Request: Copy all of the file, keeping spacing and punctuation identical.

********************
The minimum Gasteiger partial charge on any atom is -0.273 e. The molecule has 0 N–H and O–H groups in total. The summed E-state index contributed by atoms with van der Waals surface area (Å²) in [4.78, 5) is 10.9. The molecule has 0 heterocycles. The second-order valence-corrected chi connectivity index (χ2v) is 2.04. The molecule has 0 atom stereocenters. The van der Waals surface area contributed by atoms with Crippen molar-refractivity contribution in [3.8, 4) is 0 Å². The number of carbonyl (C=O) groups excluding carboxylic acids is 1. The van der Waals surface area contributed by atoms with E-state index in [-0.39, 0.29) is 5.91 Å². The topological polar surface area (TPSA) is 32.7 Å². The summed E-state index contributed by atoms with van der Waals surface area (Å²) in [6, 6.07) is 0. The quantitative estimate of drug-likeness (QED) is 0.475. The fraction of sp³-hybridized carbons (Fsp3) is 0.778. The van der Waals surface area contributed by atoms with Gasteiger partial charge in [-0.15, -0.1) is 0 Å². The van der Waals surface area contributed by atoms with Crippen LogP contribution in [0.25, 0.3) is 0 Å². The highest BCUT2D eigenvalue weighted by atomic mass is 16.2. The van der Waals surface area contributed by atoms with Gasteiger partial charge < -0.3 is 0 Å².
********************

The minimum Gasteiger partial charge on any atom is -0.273 e. The molecule has 0 N–H and O–H groups in total. The summed E-state index contributed by atoms with van der Waals surface area (Å²) in [4.78, 5) is 10.9. The molecule has 0 heterocycles. The second-order valence-corrected chi connectivity index (χ2v) is 2.04. The molecule has 0 atom stereocenters. The van der Waals surface area contributed by atoms with Crippen molar-refractivity contribution in [3.8, 4) is 0 Å². The number of carbonyl (C=O) groups excluding carboxylic acids is 1. The van der Waals surface area contributed by atoms with E-state index in [-0.39, 0.29) is 5.91 Å². The topological polar surface area (TPSA) is 32.7 Å². The summed E-state index contributed by atoms with van der Waals surface area (Å²) in [6, 6.07) is 0. The quantitative estimate of drug-likeness (QED) is 0.475. The fraction of sp³-hybridized carbons (Fsp3) is 0.778. The van der Waals surface area contributed by atoms with Gasteiger partial charge in [-0.15, -0.1) is 0 Å². The van der Waals surface area contributed by atoms with Crippen LogP contribution in [0.25, 0.3) is 0 Å². The highest BCUT2D eigenvalue weighted by atomic mass is 16.2. The van der Waals surface area contributed by atoms with Gasteiger partial charge < -0.3 is 0 Å².